Tuesday, August 04, 2009

World Congress Day 3

Sesssion 310

Arkady Kovelman – One central metaphor – the meat of the Sabbath lamb. I got here for the questions. Gail Leibovitz – lots of attention given to hotsa'ah. Can a masekhet have more than one theme? Kovelman – one core metaphor. Shana Schick – which stratum contains the metaphors? Kovelman – we pay no attention to the redaction. Ari Schick – have you tried with Yerushalmi? Kovelman – we tried and failed. Yerushalmi is very different. Avi Walfish – I've also found it more difficult, but Menachem Katz has found some literary structures.

Jane Kanarek – Flip the usual question – instead of asking how the Rabbis transform the obvious meaning of a verse, looking at how they sometimes avoid the obvious verse as prooftext and turn elsewhere. Theoretical claims – reading is ideological, and linked to religious practice, and involves choice. The Rabbis make these connections to the verse by choice. This is by no means the only way Bavli reads scripture. Example from learning shiv'a, that does not use Genesis 50:10 – 'And he performed mourning for his father for seven days'. Bavli MK 20a learns from Amos 8:10, which refers to general, public mourning. The Bavli doesn't explicitly say it is avoiding the verse, but it can't be happenstance. The Yerushalmi does learn from there, but complains that it is a pre-Sinaitic source. Five other traditions follow with sources for the mourning period. The pre-Sinaitic issue isn't a consistent problem, it's really just a vehicle for moving the sugya forward. The Bavli condenses the final stage of this Yerushalmi sugya.

The same problem arises with the thirty-day mourning period, which the Bavli learns from Nazir, and a gezerah shavah to the mourning over Nadav and Avihu, and then a gematria to supply the thirty day period. But Sifre Devarim learns the Nazir thirty day period from the explicit verses about thirty day mourning for Moshe and Aharon.

The mishnah on which this discussion is taking place is the confluence of mourning and festivals. But that is not a sufficient explanation. There are plenty of pre-rabbinic sources for seven days of mourning. This is a tool for the rabbis to demonstrate that Scripture is not what creates practice – only Rabbis do.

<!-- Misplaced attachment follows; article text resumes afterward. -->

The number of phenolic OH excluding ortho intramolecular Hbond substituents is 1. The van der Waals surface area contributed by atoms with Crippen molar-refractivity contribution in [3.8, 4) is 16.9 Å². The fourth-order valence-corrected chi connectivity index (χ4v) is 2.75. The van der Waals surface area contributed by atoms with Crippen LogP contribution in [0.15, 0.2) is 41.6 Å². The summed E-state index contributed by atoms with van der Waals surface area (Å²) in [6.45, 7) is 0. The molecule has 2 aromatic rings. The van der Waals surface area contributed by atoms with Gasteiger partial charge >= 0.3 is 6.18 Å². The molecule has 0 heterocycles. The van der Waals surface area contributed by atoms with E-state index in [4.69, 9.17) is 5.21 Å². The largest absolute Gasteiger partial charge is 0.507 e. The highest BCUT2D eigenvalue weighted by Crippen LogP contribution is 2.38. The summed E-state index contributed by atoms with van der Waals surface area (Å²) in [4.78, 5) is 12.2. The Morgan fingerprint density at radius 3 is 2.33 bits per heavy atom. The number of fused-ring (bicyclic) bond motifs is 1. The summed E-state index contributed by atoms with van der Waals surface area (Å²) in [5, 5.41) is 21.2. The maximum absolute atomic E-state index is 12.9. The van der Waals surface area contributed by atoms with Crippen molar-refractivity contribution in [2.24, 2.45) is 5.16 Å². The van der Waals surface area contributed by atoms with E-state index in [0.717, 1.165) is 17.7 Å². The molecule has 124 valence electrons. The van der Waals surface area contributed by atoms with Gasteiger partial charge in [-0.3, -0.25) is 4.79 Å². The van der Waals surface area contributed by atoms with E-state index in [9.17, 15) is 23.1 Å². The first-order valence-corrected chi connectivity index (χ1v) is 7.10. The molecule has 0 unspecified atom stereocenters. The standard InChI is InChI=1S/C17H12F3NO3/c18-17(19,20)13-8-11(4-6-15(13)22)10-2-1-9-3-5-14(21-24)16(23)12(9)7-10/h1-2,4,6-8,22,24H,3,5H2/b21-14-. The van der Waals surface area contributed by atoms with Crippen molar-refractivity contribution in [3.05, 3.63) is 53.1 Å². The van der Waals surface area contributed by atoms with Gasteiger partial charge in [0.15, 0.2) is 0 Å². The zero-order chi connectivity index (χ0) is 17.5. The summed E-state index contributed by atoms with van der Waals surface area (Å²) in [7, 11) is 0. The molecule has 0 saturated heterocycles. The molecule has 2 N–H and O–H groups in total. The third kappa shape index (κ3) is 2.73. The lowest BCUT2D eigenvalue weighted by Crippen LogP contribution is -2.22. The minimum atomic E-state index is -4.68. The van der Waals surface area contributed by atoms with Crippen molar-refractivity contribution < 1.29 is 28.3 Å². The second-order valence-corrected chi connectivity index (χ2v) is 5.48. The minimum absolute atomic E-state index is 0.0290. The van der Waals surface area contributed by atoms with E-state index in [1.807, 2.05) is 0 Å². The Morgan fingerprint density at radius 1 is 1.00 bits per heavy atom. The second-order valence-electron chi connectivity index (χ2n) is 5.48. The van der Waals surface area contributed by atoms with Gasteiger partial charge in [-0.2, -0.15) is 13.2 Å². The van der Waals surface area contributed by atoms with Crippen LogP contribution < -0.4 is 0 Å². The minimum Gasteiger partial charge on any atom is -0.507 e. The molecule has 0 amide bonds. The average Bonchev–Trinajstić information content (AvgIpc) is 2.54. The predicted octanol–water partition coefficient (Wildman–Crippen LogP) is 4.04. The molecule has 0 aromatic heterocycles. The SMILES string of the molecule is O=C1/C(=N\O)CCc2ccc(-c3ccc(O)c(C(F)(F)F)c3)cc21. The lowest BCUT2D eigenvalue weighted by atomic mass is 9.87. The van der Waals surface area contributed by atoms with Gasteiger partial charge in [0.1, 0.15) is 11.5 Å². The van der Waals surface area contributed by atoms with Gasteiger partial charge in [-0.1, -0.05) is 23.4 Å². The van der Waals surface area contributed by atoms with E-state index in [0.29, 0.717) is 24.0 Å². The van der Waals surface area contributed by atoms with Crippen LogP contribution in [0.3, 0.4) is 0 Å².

The Bavli uses this same verse from Amos for other laws of mourning. In contrast, in the Yerushalmi the verse is only used in the context of shiva. So this is a Babylonian trope. Jacob disappears because his case is too obvious, while using Amos creates a web of meaning that binds shiva to other rabbinic mourning practices. The Bavli is interested not only in finding a good source for the law, but to link different laws to each other.

Walfish – Chana Friedman's doctorate.

Jane is wondering about Palestinian texts in general, and whether they have a different way of creating webs of meaning. Kovelman – perhaps avoiding the obvious was a goal in itself. Jane considered literary play, that the rabbis were just having fun, but she believes that there are overarching narratives in laws. Harry Fox – Menachem Katz's paper on shrinking Yerushalmi sugyot. ES Rosenthal said that the Bavli prefers to do Midrash ha-Mishnah, and only at the end to introduce some knock-out baraita that could have solved all the problems. Walfish – comment on the comments – there are many sugyot where the Bavli expands the Yerushalmi. So we need to ask when the Bavli chooses to expand or to contract the Yerushalmi. Gila Rosen – the interplay between avelut and hagim is already in the Mishnah. And curous to hear other cases.

Jay Rovner – How can one account for the purpose of fanciful sugyot, and are there such aggadic sugyot as well? Meta-systemic concerns. Halivni thinks the anonymous argumentation is a late reconstruction of earlier amoraic discussion. Leib Moscovitz looks forward instead of backward, towards greater abstraction in later strata, an attempt to create overarching theoretical systems. Tetralemma – four items are shown to be like or unlike each other based upon two considerations. The question of whether this is serious or an aid to memorization is unclear. But they are definitely coherent.


Post a Comment

<< Home